You might have known that technically, the Four Yorkeshiremen isn’t an original Monty Python skit as well as didn’t feature in Flying Circus. However, it has become so synonymous with the troupe which it warrants inclusion. Written by Tim Brooke-Taylor, Cleese, Chapman, and Marty Feldman, first performed on their ITV comedy show in 1967, Four Yorkshiremen is an increasingly absurd parody of one-upmanship, nostalgia, and northern grit.
Featuring script tweaks every time the sketch was performed live by the Pythons and many other performers, the four holidaying, well-dressed Yorkshiremen in question drink a bottle of Chateau de Chasselas and try to best each other with exaggerated yet rose-tinted tales of childhood hardship. With shoeboxes and septic tanks for homes and fathers that would slice them in 2 with bread knives, the four men are united in agreement that “if you tell that to young people, they won’t believe you”.
Popular with philosophy students muse on the benefits of paying for professional debate, the Argument Clinic is an adroit exploration of the consumer culture and English language. Written by Chapman and Cleese, it is a great example of the intense wordplay that characterized the writers’ work at the time. The quick-fire dialogue is beautifully delivered by Cleese and Palin in a verbal jousting contest.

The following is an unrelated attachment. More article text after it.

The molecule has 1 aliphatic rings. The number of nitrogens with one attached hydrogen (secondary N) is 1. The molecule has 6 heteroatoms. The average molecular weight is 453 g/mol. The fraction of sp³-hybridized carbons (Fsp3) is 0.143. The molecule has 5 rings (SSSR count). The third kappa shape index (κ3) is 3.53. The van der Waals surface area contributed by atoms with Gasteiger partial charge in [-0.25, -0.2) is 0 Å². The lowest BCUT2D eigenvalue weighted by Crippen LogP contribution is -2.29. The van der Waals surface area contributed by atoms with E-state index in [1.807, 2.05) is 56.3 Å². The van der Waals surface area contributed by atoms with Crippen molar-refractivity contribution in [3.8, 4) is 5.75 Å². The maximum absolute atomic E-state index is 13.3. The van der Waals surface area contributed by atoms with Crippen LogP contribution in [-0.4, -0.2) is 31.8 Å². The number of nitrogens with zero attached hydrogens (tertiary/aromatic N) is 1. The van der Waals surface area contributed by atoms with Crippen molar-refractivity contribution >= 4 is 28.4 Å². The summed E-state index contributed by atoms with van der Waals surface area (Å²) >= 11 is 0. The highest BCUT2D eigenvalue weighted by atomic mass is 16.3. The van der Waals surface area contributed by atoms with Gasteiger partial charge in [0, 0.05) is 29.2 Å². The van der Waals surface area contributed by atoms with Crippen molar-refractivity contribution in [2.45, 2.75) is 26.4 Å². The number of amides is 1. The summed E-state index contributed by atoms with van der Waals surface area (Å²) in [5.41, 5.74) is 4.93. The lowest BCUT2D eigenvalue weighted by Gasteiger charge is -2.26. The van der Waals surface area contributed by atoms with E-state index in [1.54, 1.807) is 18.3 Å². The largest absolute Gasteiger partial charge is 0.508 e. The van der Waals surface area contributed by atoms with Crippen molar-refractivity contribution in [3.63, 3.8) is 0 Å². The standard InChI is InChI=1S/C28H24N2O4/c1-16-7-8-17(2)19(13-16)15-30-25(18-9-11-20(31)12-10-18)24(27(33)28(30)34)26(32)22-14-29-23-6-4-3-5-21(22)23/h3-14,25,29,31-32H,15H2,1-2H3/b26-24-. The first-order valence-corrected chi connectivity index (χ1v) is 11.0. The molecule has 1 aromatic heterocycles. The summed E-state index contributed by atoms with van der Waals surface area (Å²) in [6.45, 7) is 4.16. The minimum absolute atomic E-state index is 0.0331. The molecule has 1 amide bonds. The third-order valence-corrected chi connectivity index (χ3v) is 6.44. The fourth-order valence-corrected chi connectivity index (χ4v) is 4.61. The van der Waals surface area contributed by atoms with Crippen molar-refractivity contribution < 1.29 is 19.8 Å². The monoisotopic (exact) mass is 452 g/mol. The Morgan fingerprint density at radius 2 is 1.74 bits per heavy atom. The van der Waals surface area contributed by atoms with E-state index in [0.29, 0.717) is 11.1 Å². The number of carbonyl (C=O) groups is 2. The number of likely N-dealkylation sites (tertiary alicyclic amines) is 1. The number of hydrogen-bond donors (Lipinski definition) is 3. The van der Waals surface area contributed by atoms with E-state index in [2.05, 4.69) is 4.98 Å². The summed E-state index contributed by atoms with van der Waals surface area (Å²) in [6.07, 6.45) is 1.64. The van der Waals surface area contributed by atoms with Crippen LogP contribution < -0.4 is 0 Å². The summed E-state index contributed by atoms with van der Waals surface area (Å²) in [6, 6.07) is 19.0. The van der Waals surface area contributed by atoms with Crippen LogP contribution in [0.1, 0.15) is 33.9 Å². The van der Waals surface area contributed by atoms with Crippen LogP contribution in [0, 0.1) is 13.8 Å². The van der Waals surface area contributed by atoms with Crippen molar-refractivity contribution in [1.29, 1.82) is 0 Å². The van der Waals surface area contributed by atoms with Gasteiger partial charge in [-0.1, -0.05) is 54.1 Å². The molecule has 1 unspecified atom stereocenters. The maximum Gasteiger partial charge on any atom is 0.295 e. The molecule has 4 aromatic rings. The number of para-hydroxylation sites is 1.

Purchasing a five-minute argument, the character of Palin is caught off guard by the immediacy of the argumentative approach of Cleese’s character, growing ever more frustrated by the latter’s mental gymnastics and verbal. Containing a dictionary definition of the word ‘argument’, the character of Palin attempts in vain to make his opponent admit that ad hominem attacks and contradictions do not make an argument. Storming off, his angry customer is first verbally abused and later hit over the head in two more rooms in which the public can purchase absurd experiences.